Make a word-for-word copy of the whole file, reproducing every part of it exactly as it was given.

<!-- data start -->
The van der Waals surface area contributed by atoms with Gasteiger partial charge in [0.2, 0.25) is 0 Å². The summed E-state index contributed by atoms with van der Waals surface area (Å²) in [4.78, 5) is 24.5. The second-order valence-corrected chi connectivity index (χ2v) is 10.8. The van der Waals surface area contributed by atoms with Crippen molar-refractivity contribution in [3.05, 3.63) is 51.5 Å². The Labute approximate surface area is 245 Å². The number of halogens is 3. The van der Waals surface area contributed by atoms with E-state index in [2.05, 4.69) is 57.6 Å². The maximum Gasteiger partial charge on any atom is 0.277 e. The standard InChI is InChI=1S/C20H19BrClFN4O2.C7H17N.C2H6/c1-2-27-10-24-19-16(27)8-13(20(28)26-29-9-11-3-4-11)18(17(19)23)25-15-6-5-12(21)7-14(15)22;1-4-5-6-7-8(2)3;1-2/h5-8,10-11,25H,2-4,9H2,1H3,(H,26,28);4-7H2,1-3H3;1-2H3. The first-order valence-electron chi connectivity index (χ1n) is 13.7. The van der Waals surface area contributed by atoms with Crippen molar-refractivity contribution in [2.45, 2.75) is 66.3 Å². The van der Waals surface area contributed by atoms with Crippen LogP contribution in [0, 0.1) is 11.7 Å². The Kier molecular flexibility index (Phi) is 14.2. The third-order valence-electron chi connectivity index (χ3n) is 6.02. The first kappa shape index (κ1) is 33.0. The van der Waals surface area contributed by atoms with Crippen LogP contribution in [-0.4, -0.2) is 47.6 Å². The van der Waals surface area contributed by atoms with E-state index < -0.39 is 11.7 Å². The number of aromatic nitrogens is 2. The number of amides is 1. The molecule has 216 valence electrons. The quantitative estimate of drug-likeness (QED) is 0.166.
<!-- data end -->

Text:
The van der Waals surface area contributed by atoms with Gasteiger partial charge in [0.2, 0.25) is 0 Å². The summed E-state index contributed by atoms with van der Waals surface area (Å²) in [4.78, 5) is 24.5. The second-order valence-corrected chi connectivity index (χ2v) is 10.8. The van der Waals surface area contributed by atoms with Crippen molar-refractivity contribution in [3.05, 3.63) is 51.5 Å². The Labute approximate surface area is 245 Å². The number of halogens is 3. The van der Waals surface area contributed by atoms with E-state index in [2.05, 4.69) is 57.6 Å². The maximum Gasteiger partial charge on any atom is 0.277 e. The standard InChI is InChI=1S/C20H19BrClFN4O2.C7H17N.C2H6/c1-2-27-10-24-19-16(27)8-13(20(28)26-29-9-11-3-4-11)18(17(19)23)25-15-6-5-12(21)7-14(15)22;1-4-5-6-7-8(2)3;1-2/h5-8,10-11,25H,2-4,9H2,1H3,(H,26,28);4-7H2,1-3H3;1-2H3. The first-order valence-electron chi connectivity index (χ1n) is 13.7. The van der Waals surface area contributed by atoms with Crippen molar-refractivity contribution in [2.45, 2.75) is 66.3 Å². The van der Waals surface area contributed by atoms with Crippen LogP contribution in [0, 0.1) is 11.7 Å². The Kier molecular flexibility index (Phi) is 14.2. The third-order valence-electron chi connectivity index (χ3n) is 6.02. The first kappa shape index (κ1) is 33.0. The van der Waals surface area contributed by atoms with Crippen LogP contribution in [-0.4, -0.2) is 47.6 Å². The van der Waals surface area contributed by atoms with E-state index < -0.39 is 11.7 Å². The number of aromatic nitrogens is 2. The number of amides is 1. The molecule has 216 valence electrons. The quantitative estimate of drug-likeness (QED) is 0.166.